Your Emotions … Your Perception

They are linked so be aware …

“ONE WHO fears the future, who fears failure, limits his activities. Failure is only the opportunity more intelligently to begin again. Fear blocks every avenue of business – it makes man afraid of competition, of changing his methods, of doing anything which might change his condition. Henry Ford 

  1.  Acknowledge emotions – they permeate every business.
  2. See emotions as a caution sign rather than a call to action.
  3. Deconstruct the situation, reappraise it: What does it mean, how did I decide that, and what else could it mean?”  
  4. Reframe it: Anything less than totally perfect offers the possibility of learning from mistakes. How is this an opportunity for developing resiliency, flexibility and a sense of humor? 

“OUR STUDY shows that when in a positive mood, our visual cortex takes in more information, while negative moods result in tunnel vision. The up side of this (positive moods) is that we can see things from a more global, or integrative perspective. Taylor Schmitz, University of Toronto Study ‘People Who Wear Rose Coloured Glasses See More,’ 2009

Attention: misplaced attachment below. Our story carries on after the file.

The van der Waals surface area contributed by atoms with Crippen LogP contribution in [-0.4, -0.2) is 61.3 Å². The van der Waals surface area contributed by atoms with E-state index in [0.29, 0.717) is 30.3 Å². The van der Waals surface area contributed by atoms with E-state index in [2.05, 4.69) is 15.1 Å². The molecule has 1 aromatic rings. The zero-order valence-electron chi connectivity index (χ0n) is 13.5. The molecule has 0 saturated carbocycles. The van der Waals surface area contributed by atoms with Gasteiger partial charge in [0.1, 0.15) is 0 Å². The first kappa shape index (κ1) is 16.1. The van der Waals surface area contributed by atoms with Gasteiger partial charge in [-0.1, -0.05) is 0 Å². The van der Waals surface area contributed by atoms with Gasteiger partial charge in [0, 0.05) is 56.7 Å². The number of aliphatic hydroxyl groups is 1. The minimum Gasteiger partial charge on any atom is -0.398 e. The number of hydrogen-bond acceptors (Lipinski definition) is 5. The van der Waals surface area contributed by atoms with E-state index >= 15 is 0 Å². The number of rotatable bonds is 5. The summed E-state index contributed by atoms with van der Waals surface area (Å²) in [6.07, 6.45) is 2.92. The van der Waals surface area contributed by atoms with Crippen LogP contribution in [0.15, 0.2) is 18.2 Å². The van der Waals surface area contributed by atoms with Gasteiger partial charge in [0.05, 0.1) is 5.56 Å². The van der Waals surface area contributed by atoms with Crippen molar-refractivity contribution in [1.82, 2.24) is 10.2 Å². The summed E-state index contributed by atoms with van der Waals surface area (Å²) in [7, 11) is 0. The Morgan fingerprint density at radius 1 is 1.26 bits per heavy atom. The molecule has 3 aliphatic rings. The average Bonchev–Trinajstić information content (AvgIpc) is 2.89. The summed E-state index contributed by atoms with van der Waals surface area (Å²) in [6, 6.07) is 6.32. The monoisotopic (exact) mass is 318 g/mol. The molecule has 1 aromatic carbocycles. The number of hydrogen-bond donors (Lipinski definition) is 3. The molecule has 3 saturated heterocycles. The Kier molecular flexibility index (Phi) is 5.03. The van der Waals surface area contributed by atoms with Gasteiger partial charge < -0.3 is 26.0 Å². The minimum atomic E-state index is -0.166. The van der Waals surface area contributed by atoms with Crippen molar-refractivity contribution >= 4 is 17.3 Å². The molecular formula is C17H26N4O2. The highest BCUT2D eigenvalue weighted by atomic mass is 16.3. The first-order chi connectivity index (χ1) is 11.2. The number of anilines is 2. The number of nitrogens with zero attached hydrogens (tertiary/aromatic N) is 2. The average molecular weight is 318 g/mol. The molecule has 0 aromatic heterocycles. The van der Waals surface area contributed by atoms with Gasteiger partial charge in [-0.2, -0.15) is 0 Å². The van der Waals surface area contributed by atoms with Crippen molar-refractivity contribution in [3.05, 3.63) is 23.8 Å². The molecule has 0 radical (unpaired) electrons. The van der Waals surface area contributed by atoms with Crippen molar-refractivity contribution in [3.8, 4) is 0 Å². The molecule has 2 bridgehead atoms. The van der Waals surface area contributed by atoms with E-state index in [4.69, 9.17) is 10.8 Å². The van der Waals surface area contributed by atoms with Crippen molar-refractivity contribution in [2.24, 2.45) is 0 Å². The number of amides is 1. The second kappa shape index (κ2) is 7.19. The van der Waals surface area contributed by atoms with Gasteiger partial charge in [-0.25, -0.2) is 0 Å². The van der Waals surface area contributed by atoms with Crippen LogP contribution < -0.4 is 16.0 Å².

Mental Filters, Unconscious Blind Spots And Motivation

Last week during a sales workshop on influencing motivation, the importance of beliefs came up. As it usually does. Because beliefs play a major role in how we perceive and make mental maps of our experience.  

The cliché ‘I’ll believe it when I see it’ should actually be reversed!  ‘You’ll see it when you believe it!’

Synchronicity being what it is, Fast Company (a favorite business magazine) sent out a fast fact link on the same subject, same day.  I shared it with the workshop participants and thought you might enjoy it too. 

The Seeing/Believing Gap | by Marcia L. Conner
What you see may be only a fraction of what’s there. To
learn more, look beyond what you expect.

On a similar note, here’s a quote attributed to Buddha on the subject of judgmental thinking: “There is nothing to judge because perception can only see illusion. Perception is always partial and limited to arbitrary context.”